beamis said...

Again let the marketplace decide. I remember studying in college (in the early 80's) about the devastating effect that the Sears catalog had on dry goods stores in rural America during the late 19th and early 20th century. It literally put them out of business overnight. Well guess what, the people who were forced to shop in the dry goods store, with its rat infested barrels and high prices were overjoyed to have an alternative vendor who offered low prices and a much wider set of choices. Death of diversity? I don't think so.

The internet now has the same effect on many brick and mortar entities, by offering a greater amount of product diversity at your fingertips 24-hours a day.

I also detect in your comments the same class based prejudice I mentioned in the blog post. "This just fills me with the rage to shove fat people in spandex. You know the ones that stand at the kiosk in the middle of the already overcrowded aisleway awed by the newest, useless, piece of junk, dust collector - on sale!"

Why not the same invective for Southwest Airlines or Toyota who are putting their competitors out of business on a regular basis with superior products and service? There is now far less "diversity" in air travel and automobiles because of these two giant companies but I don't hear none ya'll wailing about it. What about Google taking over the search engine business?

I still maintain that Wal-Mart is an easy target because they cater to the lower echelons of society. Like me. Snobbery of the elite pure and simple. You are free to spend more money elsewhere. that is your right.

Thanks for joining in with your comments.

Devastatin' Dave said...

Anonymous,

Can you be sure that your Mom didn't put someone else out of business? In any event, no one is guaranteed a place in the market. It is an ongoing effort to provide what the customer wants. Nothing was stopping your Mom from re-tooling her business to offer these diverse products you speak of. In additon, I don't buy the "quality arguement." The stuff sold at Home Depot is the same stuff you'd get at a Mom and Pop hardware store. They can just do it on a larger scale and pass the savings to their customers. Places like Restoration Hardware have been able to find a niche.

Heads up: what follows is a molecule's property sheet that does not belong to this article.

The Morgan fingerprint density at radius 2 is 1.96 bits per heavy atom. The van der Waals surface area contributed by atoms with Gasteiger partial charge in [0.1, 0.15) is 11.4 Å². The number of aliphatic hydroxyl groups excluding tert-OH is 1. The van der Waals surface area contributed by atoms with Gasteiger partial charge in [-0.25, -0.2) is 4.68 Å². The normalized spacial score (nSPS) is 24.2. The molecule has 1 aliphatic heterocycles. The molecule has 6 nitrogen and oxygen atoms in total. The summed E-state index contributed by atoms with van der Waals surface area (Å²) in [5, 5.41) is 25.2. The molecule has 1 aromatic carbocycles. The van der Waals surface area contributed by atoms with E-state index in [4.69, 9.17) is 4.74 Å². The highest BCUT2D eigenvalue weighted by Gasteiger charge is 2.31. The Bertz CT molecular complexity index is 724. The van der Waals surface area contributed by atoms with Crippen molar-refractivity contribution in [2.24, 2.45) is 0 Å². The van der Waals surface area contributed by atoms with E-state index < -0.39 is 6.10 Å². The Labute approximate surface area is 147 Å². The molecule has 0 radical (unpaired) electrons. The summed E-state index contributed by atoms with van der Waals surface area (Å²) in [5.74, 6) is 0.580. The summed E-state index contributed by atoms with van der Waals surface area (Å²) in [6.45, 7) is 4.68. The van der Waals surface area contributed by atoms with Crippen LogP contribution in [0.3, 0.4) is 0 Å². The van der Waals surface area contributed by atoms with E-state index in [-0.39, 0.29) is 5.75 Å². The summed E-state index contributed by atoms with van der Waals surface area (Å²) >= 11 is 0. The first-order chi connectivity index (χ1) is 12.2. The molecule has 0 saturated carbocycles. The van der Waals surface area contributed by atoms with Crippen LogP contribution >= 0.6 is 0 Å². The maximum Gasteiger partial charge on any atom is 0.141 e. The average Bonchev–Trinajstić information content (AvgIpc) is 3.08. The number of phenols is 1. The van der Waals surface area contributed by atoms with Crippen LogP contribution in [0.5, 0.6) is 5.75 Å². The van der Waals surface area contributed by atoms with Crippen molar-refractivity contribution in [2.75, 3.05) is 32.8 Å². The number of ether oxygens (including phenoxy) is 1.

Audie said...

I don't shop at Walmart myself, but I don't consider them any more evil than any other business.

I don't shop there because they are masters of the cheap, and because they censor their music and video offerings. The shoes and furniture I bought back when I was a grad student in Lubbock fell apart within days, and so I did not, in fact, save any money after all. I have found that better quality can be found for the same price or less, at thrift stores. And if I'm looking for a certain CD or movie, I don't even want to have to wonder whether it's been "cleaned up" for my benefit.

It's all just a cycle. Right now, it's Walmart's (rather long) day in the sun. But they will some day go the way of the dinosaurs and the Soviet Union and Sears and Mom & Pop hardware stores and pharmacies.

beamis said...

Yes I agree, this too will pass.

Uncle Jelly said...

DevDave, as for the Austrian thinking on consumers voting with their feet: remember that people ate (or will eat) soylent green (I realize SG is fiction, but it makes the point).

Who gives a rat's ass that these incredibly inexpensive Sam's Brand Fried Rat Turds are made from deep fried chinese-baby intestines. They're so effin' yummy.

You're wrong on this one, Beamis. It's not often I think you're off base, but this time you're way off. - Don't take this to mean I disagree with your idea of learning to speak Chinese, either; I like szchehuan as much as the next person.

Devastatin' Dave said...

"Soylent Green is people. SOYLENT GREEN IS PEOPLE!!!"

NoTrumpKing said...

The thrust of the original essay here (to which we all are replying) takes a jaundiced, one-sided view of WalMart, isolating what little positive role it has & emphasizing that role out-of-context. In Economics (not college-level finance), if there is a positive affect there is a corresponding negative effect. To ignore or refute this is to short-change the intellect & integrity of the other party in the conversation --- which by default means the other party of the one way conversation is dissed. Without respect for the co-locutor there is no conversation, only preaching. If WalMart is the only retailer around, there is no other place to shop; there is no validity to most of the preaching.
A philosophical aside for 'publicans, "Bush-babys", Neo-cons and their fellow travellers to ponder:
No choice --- no Democracy
AND that applies universally, uniformly, absotively & posilutely.

beamis said...

There are lots of other choices out there and I encourage you to patronize them. I am not familar with the economic idea that something positive in the marketplace has an equal side that is negative. Could you give me the name of that theory?